We live in strange times, in which non-famous people with sizable Instagram followings are hired as spokespeople by brands, the nauseating term "influencer" is everywhere and "network" continues to flourish as a verb. Perhaps no one is more familiar with this moment than Chris Black, founder of the consulting firm and publishing company Done to Death Projects as well as the well-read men's fashion-wear blog Words for Young Men. Getting his start in Atlanta's music scene before moving to New York and consulting for brands, Black has been in the trenches of social media and the "personal brand" long enough to know exactly how not to behave, both online and off. His new book, I Know You Think You Know It All, is a quasi-etiquette guide for people "who refuse to admit what they don't know." Its 414 tips range from the common sensical ("Never get a logo tattooed on your body") to the more advanced ("Don't ever use the word 'curate' when mentioning your social media accounts"). Black, who delivers these lessons with tongue firmly planted in cheek -- the first tip is "don't take yourself too seriously" and the last is "nobody likes a know-it-all" -- took our call to elaborate on a few of our favorite pieces of advice from the book. He'll be discussing it further at BookSoup in Los Angeles this Saturday; check the flyer below for details. 

"There's nothing worse than a rich guy who loves nerd culture."

I've kind of listened to a lot of podcasts and stuff. I just can't handle the Nerdist guys talking about, "Oh, I was at Comic Con and blah blah..." You know what I mean? It's like, "Dude, shut the fuck up. You're rich. Shouldn't that buy you some taste at some point?" I listen to that podcast fairly often 'cause they have crazy guests, and they were very early in podcasting and I will give much respect to that, but the Star Wars, Comic Con, Avengers stuff? That's the least-cool shit in the entire world. I hate it. I was listening to another podcast, Girl on Guy, with Aisha Tyler and she had Daughtry, from American Idol as a guest. He's like this Americana rock guy, but it was very similar. He goes, "All I wanna do is be a comic book artist." And I'm thinking, "What the fuck are you talking about? You're already a somewhat successful musician." I just don't understand that.

"Sending work emails late at night makes you seem like a crazy person."


If I get an email at 3 a.m. and it's not from someone on the West Coast, I'm like, "What are you doing? It could've waited." Nothing I'm doing, nothing that anyone in this office is doing, is urgent enough for that. We're not saving lives. I think New York specifically breeds some of that: people think that what they're doing is very, very important. And that can be a good thing, but I also think there's a line. If you get up at 8 a.m. and send that email, it's probably better than doing it at 3 a.m. It also just burns people out to get those emails. Let's say you get an email at 1 a.m. and you're at a bar. Like, really motherfucker? Because then you feel responsible -- you feel like you need to respond right then. And I pride myself on being a very fast email responder, but not with that kind of shit. I draw the line.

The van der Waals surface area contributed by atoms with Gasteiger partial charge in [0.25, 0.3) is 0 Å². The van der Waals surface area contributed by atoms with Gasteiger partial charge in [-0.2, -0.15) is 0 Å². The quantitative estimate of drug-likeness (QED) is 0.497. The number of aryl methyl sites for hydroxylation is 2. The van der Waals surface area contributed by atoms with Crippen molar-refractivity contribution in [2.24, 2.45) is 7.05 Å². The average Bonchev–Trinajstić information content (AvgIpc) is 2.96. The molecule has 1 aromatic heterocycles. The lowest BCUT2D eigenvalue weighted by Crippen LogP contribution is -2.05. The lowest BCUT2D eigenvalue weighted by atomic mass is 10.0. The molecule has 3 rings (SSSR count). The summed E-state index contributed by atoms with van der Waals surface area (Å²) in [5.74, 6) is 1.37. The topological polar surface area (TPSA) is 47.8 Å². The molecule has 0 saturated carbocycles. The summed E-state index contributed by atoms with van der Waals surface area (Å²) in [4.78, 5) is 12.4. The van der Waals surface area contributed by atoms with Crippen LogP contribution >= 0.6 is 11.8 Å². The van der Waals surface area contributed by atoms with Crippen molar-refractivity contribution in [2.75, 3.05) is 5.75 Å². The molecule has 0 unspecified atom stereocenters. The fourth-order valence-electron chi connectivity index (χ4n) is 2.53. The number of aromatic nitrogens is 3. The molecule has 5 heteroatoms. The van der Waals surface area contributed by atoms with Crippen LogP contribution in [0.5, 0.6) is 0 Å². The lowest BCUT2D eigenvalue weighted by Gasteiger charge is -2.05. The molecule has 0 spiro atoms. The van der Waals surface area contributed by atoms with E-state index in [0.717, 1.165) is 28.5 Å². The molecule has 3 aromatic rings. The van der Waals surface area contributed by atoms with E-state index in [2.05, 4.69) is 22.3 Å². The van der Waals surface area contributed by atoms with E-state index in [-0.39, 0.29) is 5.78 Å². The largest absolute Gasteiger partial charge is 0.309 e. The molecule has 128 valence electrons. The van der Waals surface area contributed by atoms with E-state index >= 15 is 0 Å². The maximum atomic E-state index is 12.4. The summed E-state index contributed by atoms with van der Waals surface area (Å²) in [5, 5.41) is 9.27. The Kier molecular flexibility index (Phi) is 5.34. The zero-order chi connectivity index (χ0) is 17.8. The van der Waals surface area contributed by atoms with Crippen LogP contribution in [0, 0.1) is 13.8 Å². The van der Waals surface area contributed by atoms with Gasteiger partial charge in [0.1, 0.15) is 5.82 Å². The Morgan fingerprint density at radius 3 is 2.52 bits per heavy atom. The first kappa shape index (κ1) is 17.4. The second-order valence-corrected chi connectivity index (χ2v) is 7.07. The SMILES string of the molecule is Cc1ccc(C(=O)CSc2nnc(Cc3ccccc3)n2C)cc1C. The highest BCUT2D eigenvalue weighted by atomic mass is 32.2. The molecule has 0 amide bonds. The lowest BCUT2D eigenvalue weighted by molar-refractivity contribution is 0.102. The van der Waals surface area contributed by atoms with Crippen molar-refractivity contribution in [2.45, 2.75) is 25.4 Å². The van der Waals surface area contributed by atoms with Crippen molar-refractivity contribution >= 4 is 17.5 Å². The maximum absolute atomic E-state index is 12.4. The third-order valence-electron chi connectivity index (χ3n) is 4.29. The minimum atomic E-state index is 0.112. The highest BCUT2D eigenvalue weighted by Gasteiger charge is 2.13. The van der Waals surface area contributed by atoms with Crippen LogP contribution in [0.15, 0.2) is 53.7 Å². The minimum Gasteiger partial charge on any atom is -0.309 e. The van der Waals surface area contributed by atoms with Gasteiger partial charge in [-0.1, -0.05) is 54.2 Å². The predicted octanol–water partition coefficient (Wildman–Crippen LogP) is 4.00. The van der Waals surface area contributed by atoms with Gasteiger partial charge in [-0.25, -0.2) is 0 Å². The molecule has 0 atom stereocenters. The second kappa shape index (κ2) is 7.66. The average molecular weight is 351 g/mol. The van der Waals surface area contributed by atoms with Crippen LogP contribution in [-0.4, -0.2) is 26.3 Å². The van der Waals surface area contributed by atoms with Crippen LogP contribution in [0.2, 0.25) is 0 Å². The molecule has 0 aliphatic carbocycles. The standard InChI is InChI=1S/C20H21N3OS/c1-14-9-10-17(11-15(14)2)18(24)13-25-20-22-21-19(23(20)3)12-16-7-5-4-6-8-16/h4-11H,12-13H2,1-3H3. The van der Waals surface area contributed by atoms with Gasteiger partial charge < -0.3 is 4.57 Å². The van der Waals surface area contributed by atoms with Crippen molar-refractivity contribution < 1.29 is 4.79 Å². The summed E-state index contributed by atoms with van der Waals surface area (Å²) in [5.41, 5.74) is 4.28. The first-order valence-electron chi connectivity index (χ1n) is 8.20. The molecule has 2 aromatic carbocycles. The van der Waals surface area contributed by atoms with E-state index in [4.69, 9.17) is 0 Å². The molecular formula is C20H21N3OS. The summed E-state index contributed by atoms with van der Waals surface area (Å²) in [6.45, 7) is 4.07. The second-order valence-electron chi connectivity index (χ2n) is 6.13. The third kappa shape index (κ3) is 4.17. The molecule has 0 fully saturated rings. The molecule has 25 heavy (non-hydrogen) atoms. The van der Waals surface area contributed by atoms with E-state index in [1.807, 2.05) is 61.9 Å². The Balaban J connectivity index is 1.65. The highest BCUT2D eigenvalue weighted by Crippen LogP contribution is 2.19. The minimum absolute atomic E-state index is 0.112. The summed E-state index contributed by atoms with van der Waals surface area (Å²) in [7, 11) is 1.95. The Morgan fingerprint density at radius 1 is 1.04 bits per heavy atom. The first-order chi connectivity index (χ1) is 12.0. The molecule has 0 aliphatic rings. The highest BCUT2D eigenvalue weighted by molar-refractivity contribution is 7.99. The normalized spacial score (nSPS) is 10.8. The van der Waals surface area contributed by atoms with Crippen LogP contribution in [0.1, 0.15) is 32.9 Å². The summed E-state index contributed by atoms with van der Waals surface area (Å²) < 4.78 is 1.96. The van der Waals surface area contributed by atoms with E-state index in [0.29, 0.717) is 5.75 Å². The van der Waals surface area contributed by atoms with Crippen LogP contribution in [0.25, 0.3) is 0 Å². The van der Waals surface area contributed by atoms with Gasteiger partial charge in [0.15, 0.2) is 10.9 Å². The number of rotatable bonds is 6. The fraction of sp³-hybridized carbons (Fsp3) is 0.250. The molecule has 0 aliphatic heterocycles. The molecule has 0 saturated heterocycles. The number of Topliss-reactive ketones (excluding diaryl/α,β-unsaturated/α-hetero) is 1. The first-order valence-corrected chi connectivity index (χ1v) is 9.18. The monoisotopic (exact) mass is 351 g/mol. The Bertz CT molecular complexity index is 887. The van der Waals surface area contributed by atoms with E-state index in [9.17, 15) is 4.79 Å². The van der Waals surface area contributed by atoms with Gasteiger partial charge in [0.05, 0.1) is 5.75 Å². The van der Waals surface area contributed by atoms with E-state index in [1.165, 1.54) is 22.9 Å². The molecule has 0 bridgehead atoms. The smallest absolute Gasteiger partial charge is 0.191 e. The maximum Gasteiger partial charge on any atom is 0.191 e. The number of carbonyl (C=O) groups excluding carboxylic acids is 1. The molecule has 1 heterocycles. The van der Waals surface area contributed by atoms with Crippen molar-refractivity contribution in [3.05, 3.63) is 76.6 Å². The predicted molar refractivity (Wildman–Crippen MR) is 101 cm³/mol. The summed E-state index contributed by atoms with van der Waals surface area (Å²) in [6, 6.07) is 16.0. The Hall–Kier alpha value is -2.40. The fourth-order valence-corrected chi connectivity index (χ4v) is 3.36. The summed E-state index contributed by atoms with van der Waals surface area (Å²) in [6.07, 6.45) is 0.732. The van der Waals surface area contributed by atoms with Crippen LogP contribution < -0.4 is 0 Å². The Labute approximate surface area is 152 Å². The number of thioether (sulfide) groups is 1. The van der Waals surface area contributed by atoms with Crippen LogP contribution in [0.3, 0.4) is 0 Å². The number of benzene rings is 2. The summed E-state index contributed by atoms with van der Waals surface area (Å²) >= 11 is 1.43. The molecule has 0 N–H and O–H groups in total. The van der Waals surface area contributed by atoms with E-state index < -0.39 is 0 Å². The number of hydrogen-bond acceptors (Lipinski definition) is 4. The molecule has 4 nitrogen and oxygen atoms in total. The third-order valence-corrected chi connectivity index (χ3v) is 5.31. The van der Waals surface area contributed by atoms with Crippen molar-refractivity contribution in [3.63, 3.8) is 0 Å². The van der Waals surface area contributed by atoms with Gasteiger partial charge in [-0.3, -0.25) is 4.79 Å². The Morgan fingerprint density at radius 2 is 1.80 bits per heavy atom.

"Only do karaoke in a small room with people you know."


I mean, I think everybody can agree with that. I went to a karaoke place in Chinatown recently for an engagement party, and it was awful because there were no rooms -- just a regular shitty bar with somebody singing very loudly, very badly. The fun of karaoke, if you find that fun, which I don't, is to be in a room where the door closes and you can do whatever the fuck you want. That's kind of the whole point.

"Not everyone can be an 'influencer.'"
 
The Internet is just breeding monsters out there. I don't want to live in a world where things are based on social media numbers as opposed to skill or quality of work. But that's what happens: "Oh, you've got half a million followers on Instagram? We're gonna pay you this much money." And that's all it is. None of it matters. I think it takes a very certain kind of person to have that level of Kardashian-like engagement. Someone whose followers will say, "I'll buy it if you say so!" That's not really a reality.

"Talk on the phone in public as little as possible."

I was just going nuts on a plane. My wife and I were sitting behind this woman, and as soon as we landed, she's on the phone. And I'm a loud person. I have a deep, loud voice. She was screaming. And it was about the most unimportant shit you can think of. I just don't understand that -- you can't wait 15 minutes? Ten minutes? It's just an etiquette issue. I don't talk on the phone in public. I don't even answer my phone in the office. I share an office with two people, and I'll go outside if I absolutely have to take a call.

"Try not to be overly concerned with networking. Definitely don't throw the term around."

It's crazy because it's an acceptable thing to talk about. Why can't you just meet somebody and like them? Maybe something comes of it -- maybe it doesn't. I don't understand the necessity to make it a thing. The "meet-up" is the lamest thing in the fucking world. I love meeting people. But I've never had to call it anything or make a more serious effort to go do it. It's like speed-dating or something. It's just a strange, forced thing.



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